Membranous Nephropathy

Disease Background

Nephrotic Syndrome (NS) is a condition associated with increased loss of protein into the urine resulting in tissue swelling and eventually development of edemas. The edemas can develop in the hands, feet, ankles, and face. Edemas can even develop in the lungs where it is associated with dyspnea (shortness of breath).

Untreated or insufficiently treated NS will in many cases be associated with hypercholesterolemia, increased risk for blood clots, increased risk for infections and can develop into chronic kidney disease that is associated with increased risk of development of cardiovascular disease and risk of development of end stage kidney disease and thereby need for renal replacement therapy (dialysis).


Membranous nephropathy (MN) is one of the frequent causes of NS. MN can be primary ie is the primary disease or it can be secondary to other diseases, including systemic lupus (often called Lupus Nephritis), cancer or seen following treatment with certain drugs.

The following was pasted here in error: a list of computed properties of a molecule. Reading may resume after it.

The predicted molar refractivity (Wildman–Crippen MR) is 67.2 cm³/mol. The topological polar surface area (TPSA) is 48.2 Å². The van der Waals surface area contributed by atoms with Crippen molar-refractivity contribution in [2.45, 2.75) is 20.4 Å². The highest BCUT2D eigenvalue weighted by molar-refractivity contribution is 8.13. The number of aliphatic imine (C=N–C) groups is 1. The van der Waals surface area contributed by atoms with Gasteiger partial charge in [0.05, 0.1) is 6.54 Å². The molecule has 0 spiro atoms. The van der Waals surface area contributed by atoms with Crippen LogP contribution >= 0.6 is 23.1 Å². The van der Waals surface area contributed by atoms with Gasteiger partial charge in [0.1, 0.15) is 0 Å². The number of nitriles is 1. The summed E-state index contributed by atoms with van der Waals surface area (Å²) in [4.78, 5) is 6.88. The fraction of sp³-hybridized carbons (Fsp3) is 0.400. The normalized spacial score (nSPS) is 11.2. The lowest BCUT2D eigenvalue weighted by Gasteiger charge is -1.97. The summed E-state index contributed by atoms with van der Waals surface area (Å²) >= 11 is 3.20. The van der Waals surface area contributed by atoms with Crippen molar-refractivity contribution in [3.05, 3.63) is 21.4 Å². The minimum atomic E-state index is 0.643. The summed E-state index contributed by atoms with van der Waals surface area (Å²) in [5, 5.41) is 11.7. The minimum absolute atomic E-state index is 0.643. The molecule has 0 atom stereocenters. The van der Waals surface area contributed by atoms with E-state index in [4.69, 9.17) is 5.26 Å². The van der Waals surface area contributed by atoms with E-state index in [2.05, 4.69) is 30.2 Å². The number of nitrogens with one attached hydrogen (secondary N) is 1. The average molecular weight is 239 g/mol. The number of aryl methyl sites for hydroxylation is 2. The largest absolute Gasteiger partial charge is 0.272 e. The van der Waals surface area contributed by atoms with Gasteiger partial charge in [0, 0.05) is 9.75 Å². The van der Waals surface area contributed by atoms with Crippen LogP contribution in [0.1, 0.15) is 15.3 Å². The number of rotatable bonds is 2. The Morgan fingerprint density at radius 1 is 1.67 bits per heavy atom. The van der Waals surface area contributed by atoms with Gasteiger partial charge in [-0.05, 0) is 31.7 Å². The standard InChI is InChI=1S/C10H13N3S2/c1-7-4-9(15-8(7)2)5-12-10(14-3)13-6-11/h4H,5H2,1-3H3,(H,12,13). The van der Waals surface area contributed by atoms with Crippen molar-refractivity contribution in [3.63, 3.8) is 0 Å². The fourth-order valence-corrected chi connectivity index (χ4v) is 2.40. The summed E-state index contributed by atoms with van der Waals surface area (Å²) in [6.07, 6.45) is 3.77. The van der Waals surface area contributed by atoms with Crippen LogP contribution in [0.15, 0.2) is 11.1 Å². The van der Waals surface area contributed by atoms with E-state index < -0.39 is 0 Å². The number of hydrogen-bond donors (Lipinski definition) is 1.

Clinical development of AP1189 in idiopathic membranous nephropathy (iMN)

AP1189 is being tested in an exploratory, randomized, double-blind, multicenter, placebo controlled P2a study with repeated once-daily 100 mg dosing for 28 days to assess the safety, tolerability, pharmacokinetics, and efficacy of AP1189. The study population will consist of patients with idiopathic membranous nephropathy (iMN) who are on ACE inhibitor or angiotensin II receptor blocker treatment. A minimum of 18 subjects are expected to complete the study. Up to 23 subjects are planned to be enrolled to account for up to 25 % discontinuation rate. The rationale for the number of subjects required is not based on statistical consideration.